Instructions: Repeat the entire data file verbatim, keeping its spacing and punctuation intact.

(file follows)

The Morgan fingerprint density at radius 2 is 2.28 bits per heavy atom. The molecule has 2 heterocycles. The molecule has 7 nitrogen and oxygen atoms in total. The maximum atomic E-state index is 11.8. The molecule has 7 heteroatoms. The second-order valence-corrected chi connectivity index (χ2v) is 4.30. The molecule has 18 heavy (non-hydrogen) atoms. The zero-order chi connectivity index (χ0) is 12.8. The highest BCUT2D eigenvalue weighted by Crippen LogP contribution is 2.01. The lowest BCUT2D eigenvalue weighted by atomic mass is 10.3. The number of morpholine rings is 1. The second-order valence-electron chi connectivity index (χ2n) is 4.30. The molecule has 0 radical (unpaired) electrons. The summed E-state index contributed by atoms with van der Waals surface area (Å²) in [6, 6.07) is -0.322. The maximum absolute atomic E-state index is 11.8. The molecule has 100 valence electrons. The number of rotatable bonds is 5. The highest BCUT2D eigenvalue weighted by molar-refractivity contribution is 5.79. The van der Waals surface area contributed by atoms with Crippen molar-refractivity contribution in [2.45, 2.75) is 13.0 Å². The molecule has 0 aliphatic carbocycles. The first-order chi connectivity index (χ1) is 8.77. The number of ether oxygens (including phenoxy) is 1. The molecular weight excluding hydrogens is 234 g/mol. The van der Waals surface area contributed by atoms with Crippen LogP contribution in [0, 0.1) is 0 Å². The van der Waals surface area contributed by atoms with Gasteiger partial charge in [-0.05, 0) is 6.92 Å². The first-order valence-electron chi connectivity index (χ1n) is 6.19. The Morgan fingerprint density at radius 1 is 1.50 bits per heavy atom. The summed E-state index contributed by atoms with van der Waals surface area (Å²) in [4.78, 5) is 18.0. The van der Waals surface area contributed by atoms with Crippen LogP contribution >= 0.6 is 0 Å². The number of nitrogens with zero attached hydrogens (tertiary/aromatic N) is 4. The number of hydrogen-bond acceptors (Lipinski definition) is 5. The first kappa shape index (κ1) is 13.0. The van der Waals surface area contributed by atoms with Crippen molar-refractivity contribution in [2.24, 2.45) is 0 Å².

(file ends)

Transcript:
The Morgan fingerprint density at radius 2 is 2.28 bits per heavy atom. The molecule has 2 heterocycles. The molecule has 7 nitrogen and oxygen atoms in total. The maximum atomic E-state index is 11.8. The molecule has 7 heteroatoms. The second-order valence-corrected chi connectivity index (χ2v) is 4.30. The molecule has 18 heavy (non-hydrogen) atoms. The zero-order chi connectivity index (χ0) is 12.8. The highest BCUT2D eigenvalue weighted by Crippen LogP contribution is 2.01. The lowest BCUT2D eigenvalue weighted by atomic mass is 10.3. The number of morpholine rings is 1. The second-order valence-electron chi connectivity index (χ2n) is 4.30. The molecule has 0 radical (unpaired) electrons. The summed E-state index contributed by atoms with van der Waals surface area (Å²) in [6, 6.07) is -0.322. The maximum absolute atomic E-state index is 11.8. The molecule has 100 valence electrons. The number of rotatable bonds is 5. The highest BCUT2D eigenvalue weighted by molar-refractivity contribution is 5.79. The van der Waals surface area contributed by atoms with Crippen molar-refractivity contribution in [2.45, 2.75) is 13.0 Å². The molecule has 0 aliphatic carbocycles. The first-order chi connectivity index (χ1) is 8.77. The number of ether oxygens (including phenoxy) is 1. The molecular weight excluding hydrogens is 234 g/mol. The van der Waals surface area contributed by atoms with Crippen LogP contribution in [0, 0.1) is 0 Å². The van der Waals surface area contributed by atoms with Gasteiger partial charge in [-0.05, 0) is 6.92 Å². The first-order valence-electron chi connectivity index (χ1n) is 6.19. The Morgan fingerprint density at radius 1 is 1.50 bits per heavy atom. The summed E-state index contributed by atoms with van der Waals surface area (Å²) in [4.78, 5) is 18.0. The van der Waals surface area contributed by atoms with Crippen LogP contribution >= 0.6 is 0 Å². The number of nitrogens with zero attached hydrogens (tertiary/aromatic N) is 4. The number of hydrogen-bond acceptors (Lipinski definition) is 5. The first kappa shape index (κ1) is 13.0. The van der Waals surface area contributed by atoms with Crippen molar-refractivity contribution in [2.24, 2.45) is 0 Å².